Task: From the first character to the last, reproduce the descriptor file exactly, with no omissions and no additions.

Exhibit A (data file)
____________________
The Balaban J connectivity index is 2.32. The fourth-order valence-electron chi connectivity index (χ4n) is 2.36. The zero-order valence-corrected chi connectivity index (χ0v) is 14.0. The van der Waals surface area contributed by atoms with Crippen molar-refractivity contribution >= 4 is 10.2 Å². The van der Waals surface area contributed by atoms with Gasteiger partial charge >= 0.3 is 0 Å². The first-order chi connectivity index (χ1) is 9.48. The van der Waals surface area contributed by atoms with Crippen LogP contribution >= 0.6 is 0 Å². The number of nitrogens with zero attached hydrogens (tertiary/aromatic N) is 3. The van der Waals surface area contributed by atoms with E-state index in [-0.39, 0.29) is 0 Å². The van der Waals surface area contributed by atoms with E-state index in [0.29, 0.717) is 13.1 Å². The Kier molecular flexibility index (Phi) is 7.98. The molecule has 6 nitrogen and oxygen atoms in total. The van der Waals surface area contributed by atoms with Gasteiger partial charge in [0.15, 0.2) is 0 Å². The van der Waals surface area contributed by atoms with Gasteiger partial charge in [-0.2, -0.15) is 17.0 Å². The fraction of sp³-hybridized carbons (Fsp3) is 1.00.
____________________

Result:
The Balaban J connectivity index is 2.32. The fourth-order valence-electron chi connectivity index (χ4n) is 2.36. The zero-order valence-corrected chi connectivity index (χ0v) is 14.0. The van der Waals surface area contributed by atoms with Crippen molar-refractivity contribution >= 4 is 10.2 Å². The van der Waals surface area contributed by atoms with Gasteiger partial charge >= 0.3 is 0 Å². The first-order chi connectivity index (χ1) is 9.48. The van der Waals surface area contributed by atoms with Crippen LogP contribution >= 0.6 is 0 Å². The number of nitrogens with zero attached hydrogens (tertiary/aromatic N) is 3. The van der Waals surface area contributed by atoms with E-state index in [-0.39, 0.29) is 0 Å². The van der Waals surface area contributed by atoms with E-state index in [0.29, 0.717) is 13.1 Å². The Kier molecular flexibility index (Phi) is 7.98. The molecule has 6 nitrogen and oxygen atoms in total. The van der Waals surface area contributed by atoms with Gasteiger partial charge in [0.15, 0.2) is 0 Å². The van der Waals surface area contributed by atoms with Gasteiger partial charge in [-0.2, -0.15) is 17.0 Å². The fraction of sp³-hybridized carbons (Fsp3) is 1.00.